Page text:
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4. Psychological Assessment.pdf

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York University
PSYC 3230
James Alcock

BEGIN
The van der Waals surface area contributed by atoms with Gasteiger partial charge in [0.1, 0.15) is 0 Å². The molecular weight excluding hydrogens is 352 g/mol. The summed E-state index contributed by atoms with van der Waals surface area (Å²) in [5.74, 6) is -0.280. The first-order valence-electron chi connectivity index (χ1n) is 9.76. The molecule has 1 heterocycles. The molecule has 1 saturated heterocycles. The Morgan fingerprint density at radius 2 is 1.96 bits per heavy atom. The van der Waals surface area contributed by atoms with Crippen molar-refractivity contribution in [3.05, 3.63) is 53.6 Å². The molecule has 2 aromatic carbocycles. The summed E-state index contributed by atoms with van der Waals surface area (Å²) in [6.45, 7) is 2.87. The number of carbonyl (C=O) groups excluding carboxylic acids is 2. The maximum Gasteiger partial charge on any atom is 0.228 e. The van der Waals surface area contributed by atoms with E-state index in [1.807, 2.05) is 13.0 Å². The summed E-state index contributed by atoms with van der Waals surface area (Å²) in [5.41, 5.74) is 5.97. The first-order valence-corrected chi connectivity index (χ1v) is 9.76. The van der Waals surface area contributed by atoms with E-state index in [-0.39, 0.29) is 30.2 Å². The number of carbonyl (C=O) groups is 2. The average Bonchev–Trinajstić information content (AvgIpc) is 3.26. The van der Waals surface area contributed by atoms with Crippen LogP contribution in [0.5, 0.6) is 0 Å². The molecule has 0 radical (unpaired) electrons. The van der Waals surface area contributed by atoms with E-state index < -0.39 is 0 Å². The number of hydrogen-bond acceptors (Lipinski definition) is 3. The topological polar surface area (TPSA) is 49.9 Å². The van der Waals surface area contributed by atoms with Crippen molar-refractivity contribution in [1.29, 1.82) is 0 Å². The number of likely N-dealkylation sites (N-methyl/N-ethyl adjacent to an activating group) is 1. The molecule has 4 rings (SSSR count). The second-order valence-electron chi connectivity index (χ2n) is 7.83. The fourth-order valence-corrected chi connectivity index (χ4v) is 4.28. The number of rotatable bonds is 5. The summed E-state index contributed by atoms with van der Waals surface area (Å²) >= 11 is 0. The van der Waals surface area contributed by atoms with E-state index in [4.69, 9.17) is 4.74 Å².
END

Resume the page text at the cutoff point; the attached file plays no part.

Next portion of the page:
4. Psychological Assessment Monday, January 28, 2013 9:00 AM Scientist-PractitionerModel • Clinical psychologists need to be more than just someone who goes around giving therapy ○ Have to be informed about research • Clinical psychology is about 100 years old • Grounded in psychological research • 1949, Boulder Conference on Graduate Education in Psychology ○ Developed a model of training ○ Clinical psychologist to be trained BOTH as scientists and practitioners • Clinical psychologists should use their training as scientist researchers to guide their practice ○ Apply critical thinking ○ Employ empirically-supported techniques ○ Evaluate client progress ○ Empirical research Clinicalvs.statisticalprediction • Statistical (actuarial) method-- classify the individual in terms of similar cases (nomothetic) -- as in testing • Clinical method-- attempting to understand the individual apart from other cases (idiographic) ○ Advocates argue that psychological causation is always personal and never actuarial • Gordon Allport in the 1940s ○ We should discard all predictions based on class membership ○ E.g., if 80% of all delinquents from broken homes are recidivists, it does not follow that a single delinquent from a broken home has an 80% probability of becoming a recidivist ○ Probability is based on frequencies obtained across repeated trials. However, a particular delinquent represents only a single trial ○ If we know all the variables that are related to recidivism then we would be able to predict the delinquent's outcome with certainty • Paul Meehl (1954) argued against this view: ○ We can use statistical predictors, based on categories; why not use them if they give 70 or 80% accuracy ○ Meehl reviewed empirical comparisons of statistical (actuarial) and clinical predictions of outcomes:  Success in training programs  Recidivism  Recovery from psychosis • Yet, there often seems to be something disturbing about using a statistical approach ○ E.g., likelihood that an offender will re-offend ○ E.g., likelihood that an individual will become violent  [Violence cannot be predicted, and we should not pretend that we can predict it. As a clinician, you can only talk about risk] ○ E.g., for admission to graduate school Methodsof assessment • Interviews • Objective tests (doesn't involve the judgment of the clinician in terms of deciding what the answers mean, i.e., MMPI) mean, i.e., MMPI) • Projective tests (no evidence they're useful) • Physiological measures (e.g., galvanic skin response, finger temperature-- indication of autonomic arousal) Clinicalinterview • Can be structured, semi-structured, or unstructured • What do we want to find out? ○ Apparent problem ○ Life history (not the same as psychoanalysts, doesn’t assume that every problem you have is linked to something earlier in childhood) ○ Stresses ○ Mental status examination • Mental status examination is a semi-structured part of a clinical interview ○ Clinician observes and asks questions  Appearance [Signs of personal neglect-- If male, are they unshaven? If female, is her make-up running or is she not wearing any make-up?]  Behavior  Sensorium (five senses working properly?)  Orientation (how we
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